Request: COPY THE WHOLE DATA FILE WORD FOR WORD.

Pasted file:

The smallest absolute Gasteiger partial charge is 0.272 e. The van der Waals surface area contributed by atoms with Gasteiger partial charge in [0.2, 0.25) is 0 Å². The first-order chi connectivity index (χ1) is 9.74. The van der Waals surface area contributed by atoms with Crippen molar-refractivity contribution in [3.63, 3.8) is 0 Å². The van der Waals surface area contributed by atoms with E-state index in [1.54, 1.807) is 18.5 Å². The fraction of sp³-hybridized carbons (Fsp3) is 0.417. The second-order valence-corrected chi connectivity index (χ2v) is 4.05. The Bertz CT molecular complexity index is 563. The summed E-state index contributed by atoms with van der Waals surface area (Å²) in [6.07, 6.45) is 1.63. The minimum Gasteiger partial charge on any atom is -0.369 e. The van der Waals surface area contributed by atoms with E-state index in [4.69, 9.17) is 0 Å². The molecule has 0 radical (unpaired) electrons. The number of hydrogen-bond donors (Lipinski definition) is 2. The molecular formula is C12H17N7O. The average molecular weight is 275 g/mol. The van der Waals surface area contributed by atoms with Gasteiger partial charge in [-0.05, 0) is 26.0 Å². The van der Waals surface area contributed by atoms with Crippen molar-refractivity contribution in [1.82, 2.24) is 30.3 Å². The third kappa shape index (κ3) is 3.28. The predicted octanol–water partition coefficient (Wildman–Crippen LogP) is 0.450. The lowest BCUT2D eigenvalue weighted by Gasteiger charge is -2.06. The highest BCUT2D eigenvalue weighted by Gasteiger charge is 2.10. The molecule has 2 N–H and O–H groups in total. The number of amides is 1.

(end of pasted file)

The smallest absolute Gasteiger partial charge is 0.272 e. The van der Waals surface area contributed by atoms with Gasteiger partial charge in [0.2, 0.25) is 0 Å². The first-order chi connectivity index (χ1) is 9.74. The van der Waals surface area contributed by atoms with Crippen molar-refractivity contribution in [3.63, 3.8) is 0 Å². The van der Waals surface area contributed by atoms with E-state index in [1.54, 1.807) is 18.5 Å². The fraction of sp³-hybridized carbons (Fsp3) is 0.417. The second-order valence-corrected chi connectivity index (χ2v) is 4.05. The Bertz CT molecular complexity index is 563. The summed E-state index contributed by atoms with van der Waals surface area (Å²) in [6.07, 6.45) is 1.63. The minimum Gasteiger partial charge on any atom is -0.369 e. The van der Waals surface area contributed by atoms with E-state index in [4.69, 9.17) is 0 Å². The molecule has 0 radical (unpaired) electrons. The number of hydrogen-bond donors (Lipinski definition) is 2. The molecular formula is C12H17N7O. The average molecular weight is 275 g/mol. The van der Waals surface area contributed by atoms with Gasteiger partial charge in [-0.05, 0) is 26.0 Å². The van der Waals surface area contributed by atoms with Crippen molar-refractivity contribution in [1.82, 2.24) is 30.3 Å². The third kappa shape index (κ3) is 3.28. The predicted octanol–water partition coefficient (Wildman–Crippen LogP) is 0.450. The lowest BCUT2D eigenvalue weighted by Gasteiger charge is -2.06. The highest BCUT2D eigenvalue weighted by Gasteiger charge is 2.10. The molecule has 2 N–H and O–H groups in total. The number of amides is 1.